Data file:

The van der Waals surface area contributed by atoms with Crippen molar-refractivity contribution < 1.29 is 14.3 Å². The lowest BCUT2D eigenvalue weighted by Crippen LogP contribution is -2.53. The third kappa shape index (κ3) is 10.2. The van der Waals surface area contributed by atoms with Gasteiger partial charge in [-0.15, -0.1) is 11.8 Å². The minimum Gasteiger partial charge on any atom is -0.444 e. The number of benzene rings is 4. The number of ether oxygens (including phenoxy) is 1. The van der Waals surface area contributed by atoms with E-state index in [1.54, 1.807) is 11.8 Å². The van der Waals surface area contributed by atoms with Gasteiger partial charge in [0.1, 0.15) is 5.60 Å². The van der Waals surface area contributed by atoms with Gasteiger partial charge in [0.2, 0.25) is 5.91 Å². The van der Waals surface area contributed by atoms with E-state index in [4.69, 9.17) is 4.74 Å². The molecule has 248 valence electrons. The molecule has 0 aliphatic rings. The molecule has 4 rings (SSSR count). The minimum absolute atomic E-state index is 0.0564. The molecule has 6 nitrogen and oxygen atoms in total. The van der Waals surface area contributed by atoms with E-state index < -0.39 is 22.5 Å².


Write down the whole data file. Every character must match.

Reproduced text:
The van der Waals surface area contributed by atoms with Crippen molar-refractivity contribution < 1.29 is 14.3 Å². The lowest BCUT2D eigenvalue weighted by Crippen LogP contribution is -2.53. The third kappa shape index (κ3) is 10.2. The van der Waals surface area contributed by atoms with Gasteiger partial charge in [-0.15, -0.1) is 11.8 Å². The minimum Gasteiger partial charge on any atom is -0.444 e. The number of benzene rings is 4. The number of ether oxygens (including phenoxy) is 1. The van der Waals surface area contributed by atoms with E-state index in [1.54, 1.807) is 11.8 Å². The van der Waals surface area contributed by atoms with Gasteiger partial charge in [0.1, 0.15) is 5.60 Å². The van der Waals surface area contributed by atoms with Gasteiger partial charge in [0.2, 0.25) is 5.91 Å². The van der Waals surface area contributed by atoms with E-state index in [4.69, 9.17) is 4.74 Å². The molecule has 248 valence electrons. The molecule has 0 aliphatic rings. The molecule has 4 rings (SSSR count). The minimum absolute atomic E-state index is 0.0564. The molecule has 6 nitrogen and oxygen atoms in total. The van der Waals surface area contributed by atoms with E-state index < -0.39 is 22.5 Å².